What does your business do, that HMRC would define as R and D?
Using their own words, HMRC consider that the aim of an R and D project will be, “the resolution of scientific or technological uncertainty”. Now this doesn’t just apply to experiments done in secret laboratories, probably involving test-tubes and Bunsen burners. It involves any company that invests in solving a problem with technological development. Official ‘project’ protocols will be followed, expert staff possibly drafted in and the outcome is definitely not certain.
Your business could easily be working on R and D projects right now – but they aren’t necessarily in your R and D Department and you may not realise that they fall into HMRC’s definition of R and D.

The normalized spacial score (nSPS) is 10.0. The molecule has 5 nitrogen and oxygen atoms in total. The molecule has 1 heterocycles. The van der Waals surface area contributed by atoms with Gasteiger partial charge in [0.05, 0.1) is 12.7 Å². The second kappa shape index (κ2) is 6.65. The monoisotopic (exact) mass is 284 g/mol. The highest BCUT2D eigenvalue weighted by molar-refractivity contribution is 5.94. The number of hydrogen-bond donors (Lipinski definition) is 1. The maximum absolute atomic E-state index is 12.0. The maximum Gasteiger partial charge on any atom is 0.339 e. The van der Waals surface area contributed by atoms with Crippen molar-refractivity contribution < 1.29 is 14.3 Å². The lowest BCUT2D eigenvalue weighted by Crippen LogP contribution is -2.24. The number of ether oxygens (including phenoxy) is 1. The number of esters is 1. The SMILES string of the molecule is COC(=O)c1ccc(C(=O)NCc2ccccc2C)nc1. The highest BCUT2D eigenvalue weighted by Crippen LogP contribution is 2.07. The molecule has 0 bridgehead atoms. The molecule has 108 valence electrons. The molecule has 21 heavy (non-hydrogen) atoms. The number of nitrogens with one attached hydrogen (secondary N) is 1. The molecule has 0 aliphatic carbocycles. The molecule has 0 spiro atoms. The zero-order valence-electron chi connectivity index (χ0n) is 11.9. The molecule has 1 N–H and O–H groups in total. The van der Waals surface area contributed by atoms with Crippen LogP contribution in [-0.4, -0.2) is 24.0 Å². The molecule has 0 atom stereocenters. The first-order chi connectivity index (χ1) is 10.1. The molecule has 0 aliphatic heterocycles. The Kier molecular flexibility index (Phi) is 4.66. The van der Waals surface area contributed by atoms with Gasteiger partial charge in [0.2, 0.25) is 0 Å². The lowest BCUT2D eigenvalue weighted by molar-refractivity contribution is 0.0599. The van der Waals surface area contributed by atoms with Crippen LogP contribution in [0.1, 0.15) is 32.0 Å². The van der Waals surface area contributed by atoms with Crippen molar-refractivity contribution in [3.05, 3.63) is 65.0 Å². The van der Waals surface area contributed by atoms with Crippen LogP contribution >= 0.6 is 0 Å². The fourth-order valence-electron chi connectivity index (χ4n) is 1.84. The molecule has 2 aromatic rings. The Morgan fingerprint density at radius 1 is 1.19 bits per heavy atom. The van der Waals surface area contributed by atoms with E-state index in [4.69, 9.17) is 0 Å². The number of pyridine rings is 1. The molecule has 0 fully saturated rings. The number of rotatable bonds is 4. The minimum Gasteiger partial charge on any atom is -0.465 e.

Has your business:
- Invested in improving production efficiency?
- Used technology to create new services, tools or other products?
- Collectively pondered…’I’m not sure how to resolve this’?
- Faced and overcome, or lost the fight with, any ‘technical’ issues?
- Spent money on making products better by tweaking the tech?
- Tried out different manufacturing methods, tools or appliances?
The aim of your project is of paramount importance, it must state the scientific or technological ‘advancement’ with absolute clarity. The answer must be an uncertainty that cannot be answered by a ‘competent professional’. In other words, if an expert in the field could find out the answer easily elsewhere, then this would not be counted.
It is more than likely that other businesses in your sector will be tackling the same problems. You may even know that a competitor has solved the problem! But this doesn’t make any difference to your R and D Tax Credit eligibility, unless they have published their resolution in enough detail that others could replicate their find.